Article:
2. A tool-holding tray according to claim l having a pair of legs secured to the front wall of the receptacle, said legs, when in operative position, having their lower edges in the same horizontal plane as the lower edges of the radiator gripping jaws and cooperating with the radiator gripping jaws to support the receptacle in elevated position above a horizontal surface, the legs being pivotally attached to the forward wall of the receptacle to permit thern to be swung up to an inoperative position above the level of the bottom of the receptacle, and means for releasably retaining the legs in said inoperative position.

3. A tray for holding tools employed in the repair of a motor vehicle, said tray comprising a unitary, rigid, shallow, open-topped, transversely elongate receptacle, having a bottom, and side and end Walls, said receptacle being of approximately twenty inches in length, six inches in front-to-rear width, and two inches in depth, and adjustable clamping means engageable with the upper portion of the radiator of the motor vehicle for supporting the receptacle in horizontal position forwardly of the radiator, said clamping means comprising two brackets, each xedly secured to the receptacle with their proximate edges spaced apart a distance of approximately twelve inches, each bracket being a unitary length of stiff sheet metal of approximately two inches in width and compri-sing a vertical portion constituting a clamping jaw for contact with the forward face of the radiator, and a horizontal portion which lies in approximately the same horizontal plane as that of the upper edges of the receptacle, each bracket comprising a second vertical portion spaced forwardly from its clamping jaw a distance of approximately four inches and which contacts the rear wall of the receptacle, each bracket having a second horizontal portion extending forwardly from the lower edge of its second vertical portion and which underlies the bottom of the receptacle, means rigidly uniting the receptacle to said second-named vertical and horizontal portions of each bracket, a clamping device attached to each respective bracket, each clamping device consisting of a unitary length of stift sheet metal and comprising a vertical portion constituting a second clamping jaw designed to engage the rear face of the radiator and a horizontal portion arranged in contact with the lrst-narned horizontal portion of the corresponding bracket, and means for adjustably connecting the last-named horizontal portion of each bracket with the horizontal portion of the corresponding clamping device whereby the jaws of each pair may be relatively disposed to receive the radiator between them thereby to support the receptacle in the position of use.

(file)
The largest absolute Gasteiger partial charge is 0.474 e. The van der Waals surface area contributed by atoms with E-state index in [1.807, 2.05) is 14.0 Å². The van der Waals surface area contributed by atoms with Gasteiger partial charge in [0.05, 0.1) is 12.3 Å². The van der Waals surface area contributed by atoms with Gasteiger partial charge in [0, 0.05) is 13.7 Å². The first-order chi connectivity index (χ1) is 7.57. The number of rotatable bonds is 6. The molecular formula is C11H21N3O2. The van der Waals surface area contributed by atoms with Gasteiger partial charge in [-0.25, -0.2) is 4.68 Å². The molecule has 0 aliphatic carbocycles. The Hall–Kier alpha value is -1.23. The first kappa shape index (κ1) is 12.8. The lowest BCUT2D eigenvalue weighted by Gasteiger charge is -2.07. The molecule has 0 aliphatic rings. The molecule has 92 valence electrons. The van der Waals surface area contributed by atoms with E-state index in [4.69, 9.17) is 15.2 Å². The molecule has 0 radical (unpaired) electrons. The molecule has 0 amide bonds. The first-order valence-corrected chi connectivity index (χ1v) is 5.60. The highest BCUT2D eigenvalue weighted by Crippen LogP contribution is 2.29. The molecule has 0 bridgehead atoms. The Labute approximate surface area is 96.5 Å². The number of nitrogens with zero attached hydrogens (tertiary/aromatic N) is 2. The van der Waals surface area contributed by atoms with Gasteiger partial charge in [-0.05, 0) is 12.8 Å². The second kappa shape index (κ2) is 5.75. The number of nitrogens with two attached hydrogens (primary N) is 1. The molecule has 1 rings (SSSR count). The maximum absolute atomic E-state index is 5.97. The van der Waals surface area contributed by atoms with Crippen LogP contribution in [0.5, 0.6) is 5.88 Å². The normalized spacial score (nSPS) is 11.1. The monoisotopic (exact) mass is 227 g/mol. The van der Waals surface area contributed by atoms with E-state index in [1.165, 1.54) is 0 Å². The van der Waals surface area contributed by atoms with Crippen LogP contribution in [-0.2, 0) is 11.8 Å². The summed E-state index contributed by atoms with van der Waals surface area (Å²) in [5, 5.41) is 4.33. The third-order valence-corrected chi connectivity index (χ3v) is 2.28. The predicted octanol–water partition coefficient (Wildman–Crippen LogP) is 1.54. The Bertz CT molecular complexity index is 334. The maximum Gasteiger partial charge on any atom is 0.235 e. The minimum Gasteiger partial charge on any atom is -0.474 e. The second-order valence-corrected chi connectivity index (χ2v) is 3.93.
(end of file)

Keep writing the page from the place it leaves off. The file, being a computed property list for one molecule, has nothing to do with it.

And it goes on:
References tited in the file of this patent UNITED STATES PATENTS 1,288,560 Gordon Dec. 24, 1918I 1,436,601 Niemeyer Nov. 21, 1922 1,641,358 Smyser Sept. 6, 1927 2,002,328 Mitchell May 2l, 1935 2,584,557 Cuthbertson Feb. 5, 1952 2,640,597 Thomson June 2, 1953 2,721,777 Willis Oct. 25, 1955 2.741.521 Bell et al Apr. 10, 1956,

Patent Citations
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Referenced by
Citing PatentFiling datePublication dateApplicantTitle
US2880046 *Mar 31, 1958Mar 31, 1959Black Ralph CAlternately supportable service tray
US3389696 *Nov 14, 1966Jun 25, 1968Abraham W. LakeBarbeque structure and mounting means
US4811875 *Mar 24, 1988Mar 14, 1989Disimone Robert PPortable automotive bench
US4911083 *Oct 7, 1988Mar 27, 1990Considine Thomas DMechanics' tool tray
US4966342 *Aug 21, 1989Oct 30, 1990Norlan NogueraVideo cassette recorder support mechanism
US5620125 *Aug 21, 1995Apr 15, 1997Even Par Enterprises, Inc.Bumper attachable accessory support device
US5660298 *Nov 18, 1996Aug 26, 1997Thompson; Gerald W.Container for reading material with dual method of coupling with a bed
US6109435 *Mar 11, 1997Aug 29, 2000Failor; Michael E.Tool kit for containing truck repair tools
US6666347 *Mar 14, 2001Dec 23, 2003George A. DiamondStorage apparatus for computer tower
US7850177 *Jun 1, 2008Dec 14, 2010Terence GilhulyStroller platforms
U.S. Classification220/482, 211/126.1, 108/44
International ClassificationB25H3/00, B25H3/06
Cooperative ClassificationB25H3/06
European ClassificationB25H3/06